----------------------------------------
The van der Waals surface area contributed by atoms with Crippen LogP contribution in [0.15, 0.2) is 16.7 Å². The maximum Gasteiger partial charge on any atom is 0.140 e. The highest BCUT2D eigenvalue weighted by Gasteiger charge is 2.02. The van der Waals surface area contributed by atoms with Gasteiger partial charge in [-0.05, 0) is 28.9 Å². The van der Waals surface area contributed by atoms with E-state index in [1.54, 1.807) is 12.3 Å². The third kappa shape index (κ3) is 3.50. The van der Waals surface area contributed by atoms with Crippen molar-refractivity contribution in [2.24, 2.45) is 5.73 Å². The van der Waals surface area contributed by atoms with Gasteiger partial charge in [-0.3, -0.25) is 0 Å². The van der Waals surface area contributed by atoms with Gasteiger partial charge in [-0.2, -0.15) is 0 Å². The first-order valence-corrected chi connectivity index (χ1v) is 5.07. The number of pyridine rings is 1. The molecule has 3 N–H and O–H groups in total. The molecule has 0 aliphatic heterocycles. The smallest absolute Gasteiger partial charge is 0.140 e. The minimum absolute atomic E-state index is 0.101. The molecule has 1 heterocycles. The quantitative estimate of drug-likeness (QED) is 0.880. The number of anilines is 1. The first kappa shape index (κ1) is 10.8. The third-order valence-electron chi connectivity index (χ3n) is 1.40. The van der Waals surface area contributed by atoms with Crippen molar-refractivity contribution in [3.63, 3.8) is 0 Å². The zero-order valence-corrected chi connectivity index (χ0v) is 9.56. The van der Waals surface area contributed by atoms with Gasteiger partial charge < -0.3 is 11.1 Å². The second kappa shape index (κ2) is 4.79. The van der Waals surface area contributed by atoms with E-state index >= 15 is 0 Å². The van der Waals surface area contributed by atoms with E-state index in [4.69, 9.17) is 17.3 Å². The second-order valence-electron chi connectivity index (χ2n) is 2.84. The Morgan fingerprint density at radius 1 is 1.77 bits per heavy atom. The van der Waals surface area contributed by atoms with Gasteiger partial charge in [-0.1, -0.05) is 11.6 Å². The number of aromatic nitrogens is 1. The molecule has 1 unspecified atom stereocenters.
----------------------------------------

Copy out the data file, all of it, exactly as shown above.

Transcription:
The van der Waals surface area contributed by atoms with Crippen LogP contribution in [0.15, 0.2) is 16.7 Å². The maximum Gasteiger partial charge on any atom is 0.140 e. The highest BCUT2D eigenvalue weighted by Gasteiger charge is 2.02. The van der Waals surface area contributed by atoms with Gasteiger partial charge in [-0.05, 0) is 28.9 Å². The van der Waals surface area contributed by atoms with E-state index in [1.54, 1.807) is 12.3 Å². The third kappa shape index (κ3) is 3.50. The van der Waals surface area contributed by atoms with Crippen molar-refractivity contribution in [2.24, 2.45) is 5.73 Å². The van der Waals surface area contributed by atoms with Gasteiger partial charge in [-0.3, -0.25) is 0 Å². The van der Waals surface area contributed by atoms with Gasteiger partial charge in [-0.2, -0.15) is 0 Å². The first-order valence-corrected chi connectivity index (χ1v) is 5.07. The number of pyridine rings is 1. The molecule has 3 N–H and O–H groups in total. The molecule has 0 aliphatic heterocycles. The smallest absolute Gasteiger partial charge is 0.140 e. The minimum absolute atomic E-state index is 0.101. The molecule has 1 heterocycles. The quantitative estimate of drug-likeness (QED) is 0.880. The number of anilines is 1. The first kappa shape index (κ1) is 10.8. The third-order valence-electron chi connectivity index (χ3n) is 1.40. The van der Waals surface area contributed by atoms with Crippen molar-refractivity contribution in [3.63, 3.8) is 0 Å². The zero-order valence-corrected chi connectivity index (χ0v) is 9.56. The van der Waals surface area contributed by atoms with Gasteiger partial charge < -0.3 is 11.1 Å². The second kappa shape index (κ2) is 4.79. The van der Waals surface area contributed by atoms with E-state index >= 15 is 0 Å². The van der Waals surface area contributed by atoms with E-state index in [4.69, 9.17) is 17.3 Å². The second-order valence-electron chi connectivity index (χ2n) is 2.84. The Morgan fingerprint density at radius 1 is 1.77 bits per heavy atom. The van der Waals surface area contributed by atoms with Gasteiger partial charge in [-0.1, -0.05) is 11.6 Å². The number of aromatic nitrogens is 1. The molecule has 1 unspecified atom stereocenters.